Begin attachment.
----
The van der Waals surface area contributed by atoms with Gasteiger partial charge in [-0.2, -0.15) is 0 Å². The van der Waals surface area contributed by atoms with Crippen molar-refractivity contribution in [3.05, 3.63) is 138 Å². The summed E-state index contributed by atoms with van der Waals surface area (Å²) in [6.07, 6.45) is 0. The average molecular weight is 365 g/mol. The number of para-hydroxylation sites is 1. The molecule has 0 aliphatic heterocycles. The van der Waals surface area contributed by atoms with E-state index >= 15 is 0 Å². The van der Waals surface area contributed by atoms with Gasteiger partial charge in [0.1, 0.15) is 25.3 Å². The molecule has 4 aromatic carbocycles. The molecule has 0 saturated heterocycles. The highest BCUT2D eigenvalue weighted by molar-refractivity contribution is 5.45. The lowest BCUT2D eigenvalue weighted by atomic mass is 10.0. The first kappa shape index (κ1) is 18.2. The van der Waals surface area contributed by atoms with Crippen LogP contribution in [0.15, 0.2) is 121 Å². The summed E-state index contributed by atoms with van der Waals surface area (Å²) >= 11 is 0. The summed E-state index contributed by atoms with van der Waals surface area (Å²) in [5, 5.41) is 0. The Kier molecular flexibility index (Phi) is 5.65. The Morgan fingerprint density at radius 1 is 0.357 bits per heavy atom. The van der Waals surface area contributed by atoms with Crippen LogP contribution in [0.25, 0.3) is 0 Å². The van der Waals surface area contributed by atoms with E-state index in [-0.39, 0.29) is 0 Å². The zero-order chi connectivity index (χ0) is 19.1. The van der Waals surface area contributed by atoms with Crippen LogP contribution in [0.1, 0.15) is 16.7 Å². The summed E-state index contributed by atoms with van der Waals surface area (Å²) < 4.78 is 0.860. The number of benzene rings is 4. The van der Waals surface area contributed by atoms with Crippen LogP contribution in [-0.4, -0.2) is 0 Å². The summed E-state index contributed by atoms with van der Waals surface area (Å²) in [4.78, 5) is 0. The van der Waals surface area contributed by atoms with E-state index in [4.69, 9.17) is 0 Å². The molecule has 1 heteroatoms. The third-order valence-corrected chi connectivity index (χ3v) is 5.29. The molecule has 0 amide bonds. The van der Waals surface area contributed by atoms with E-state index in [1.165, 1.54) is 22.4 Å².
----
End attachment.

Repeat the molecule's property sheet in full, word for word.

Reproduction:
The van der Waals surface area contributed by atoms with Gasteiger partial charge in [-0.2, -0.15) is 0 Å². The van der Waals surface area contributed by atoms with Crippen molar-refractivity contribution in [3.05, 3.63) is 138 Å². The summed E-state index contributed by atoms with van der Waals surface area (Å²) in [6.07, 6.45) is 0. The average molecular weight is 365 g/mol. The number of para-hydroxylation sites is 1. The molecule has 0 aliphatic heterocycles. The van der Waals surface area contributed by atoms with E-state index >= 15 is 0 Å². The van der Waals surface area contributed by atoms with Gasteiger partial charge in [0.1, 0.15) is 25.3 Å². The molecule has 4 aromatic carbocycles. The molecule has 0 saturated heterocycles. The highest BCUT2D eigenvalue weighted by molar-refractivity contribution is 5.45. The lowest BCUT2D eigenvalue weighted by atomic mass is 10.0. The first kappa shape index (κ1) is 18.2. The van der Waals surface area contributed by atoms with Crippen LogP contribution in [0.15, 0.2) is 121 Å². The summed E-state index contributed by atoms with van der Waals surface area (Å²) >= 11 is 0. The summed E-state index contributed by atoms with van der Waals surface area (Å²) in [5, 5.41) is 0. The Kier molecular flexibility index (Phi) is 5.65. The Morgan fingerprint density at radius 1 is 0.357 bits per heavy atom. The van der Waals surface area contributed by atoms with Crippen LogP contribution in [0.25, 0.3) is 0 Å². The van der Waals surface area contributed by atoms with E-state index in [-0.39, 0.29) is 0 Å². The zero-order chi connectivity index (χ0) is 19.1. The van der Waals surface area contributed by atoms with Crippen LogP contribution in [0.1, 0.15) is 16.7 Å². The summed E-state index contributed by atoms with van der Waals surface area (Å²) < 4.78 is 0.860. The number of benzene rings is 4. The van der Waals surface area contributed by atoms with Crippen LogP contribution in [-0.4, -0.2) is 0 Å². The summed E-state index contributed by atoms with van der Waals surface area (Å²) in [4.78, 5) is 0. The van der Waals surface area contributed by atoms with E-state index in [4.69, 9.17) is 0 Å². The molecule has 1 heteroatoms. The third-order valence-corrected chi connectivity index (χ3v) is 5.29. The molecule has 0 amide bonds. The van der Waals surface area contributed by atoms with E-state index in [1.165, 1.54) is 22.4 Å².